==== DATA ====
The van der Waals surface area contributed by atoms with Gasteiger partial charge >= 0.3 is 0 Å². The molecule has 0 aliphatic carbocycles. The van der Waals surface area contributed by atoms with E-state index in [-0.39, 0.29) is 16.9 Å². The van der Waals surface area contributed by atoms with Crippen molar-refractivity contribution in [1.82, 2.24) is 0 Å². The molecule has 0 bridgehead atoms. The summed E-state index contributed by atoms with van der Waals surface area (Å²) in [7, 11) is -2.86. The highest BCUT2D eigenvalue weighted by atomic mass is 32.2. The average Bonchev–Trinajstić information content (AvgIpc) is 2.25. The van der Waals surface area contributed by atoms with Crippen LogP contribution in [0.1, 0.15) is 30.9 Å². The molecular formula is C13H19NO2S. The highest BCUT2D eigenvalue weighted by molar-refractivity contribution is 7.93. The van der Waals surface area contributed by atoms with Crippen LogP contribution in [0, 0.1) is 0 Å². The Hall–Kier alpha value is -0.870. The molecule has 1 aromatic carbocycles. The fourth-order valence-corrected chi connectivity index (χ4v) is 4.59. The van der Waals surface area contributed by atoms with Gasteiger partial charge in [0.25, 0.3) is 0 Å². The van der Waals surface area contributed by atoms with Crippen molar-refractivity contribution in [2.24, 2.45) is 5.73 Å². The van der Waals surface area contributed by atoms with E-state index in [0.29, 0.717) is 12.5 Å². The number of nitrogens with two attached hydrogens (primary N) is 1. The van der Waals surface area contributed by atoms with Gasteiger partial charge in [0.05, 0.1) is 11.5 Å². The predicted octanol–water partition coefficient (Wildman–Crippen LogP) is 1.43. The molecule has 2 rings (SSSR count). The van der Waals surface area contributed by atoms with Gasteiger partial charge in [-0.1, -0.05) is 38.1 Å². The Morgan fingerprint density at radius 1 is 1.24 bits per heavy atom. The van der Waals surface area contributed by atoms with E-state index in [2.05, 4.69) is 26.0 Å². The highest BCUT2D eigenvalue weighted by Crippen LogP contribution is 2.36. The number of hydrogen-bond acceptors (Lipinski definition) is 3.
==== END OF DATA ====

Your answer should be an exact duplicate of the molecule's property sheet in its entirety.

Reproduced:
The van der Waals surface area contributed by atoms with Gasteiger partial charge >= 0.3 is 0 Å². The molecule has 0 aliphatic carbocycles. The van der Waals surface area contributed by atoms with E-state index in [-0.39, 0.29) is 16.9 Å². The van der Waals surface area contributed by atoms with Crippen molar-refractivity contribution in [1.82, 2.24) is 0 Å². The molecule has 0 bridgehead atoms. The summed E-state index contributed by atoms with van der Waals surface area (Å²) in [7, 11) is -2.86. The highest BCUT2D eigenvalue weighted by atomic mass is 32.2. The average Bonchev–Trinajstić information content (AvgIpc) is 2.25. The van der Waals surface area contributed by atoms with Crippen LogP contribution in [0.1, 0.15) is 30.9 Å². The molecular formula is C13H19NO2S. The highest BCUT2D eigenvalue weighted by molar-refractivity contribution is 7.93. The van der Waals surface area contributed by atoms with Crippen LogP contribution in [0, 0.1) is 0 Å². The Hall–Kier alpha value is -0.870. The molecule has 1 aromatic carbocycles. The fourth-order valence-corrected chi connectivity index (χ4v) is 4.59. The van der Waals surface area contributed by atoms with Gasteiger partial charge in [0.25, 0.3) is 0 Å². The van der Waals surface area contributed by atoms with Crippen molar-refractivity contribution in [2.24, 2.45) is 5.73 Å². The van der Waals surface area contributed by atoms with E-state index in [0.29, 0.717) is 12.5 Å². The number of nitrogens with two attached hydrogens (primary N) is 1. The van der Waals surface area contributed by atoms with Gasteiger partial charge in [0.05, 0.1) is 11.5 Å². The predicted octanol–water partition coefficient (Wildman–Crippen LogP) is 1.43. The molecule has 2 rings (SSSR count). The van der Waals surface area contributed by atoms with Gasteiger partial charge in [-0.1, -0.05) is 38.1 Å². The Morgan fingerprint density at radius 1 is 1.24 bits per heavy atom. The van der Waals surface area contributed by atoms with E-state index in [2.05, 4.69) is 26.0 Å². The highest BCUT2D eigenvalue weighted by Crippen LogP contribution is 2.36. The number of hydrogen-bond acceptors (Lipinski definition) is 3.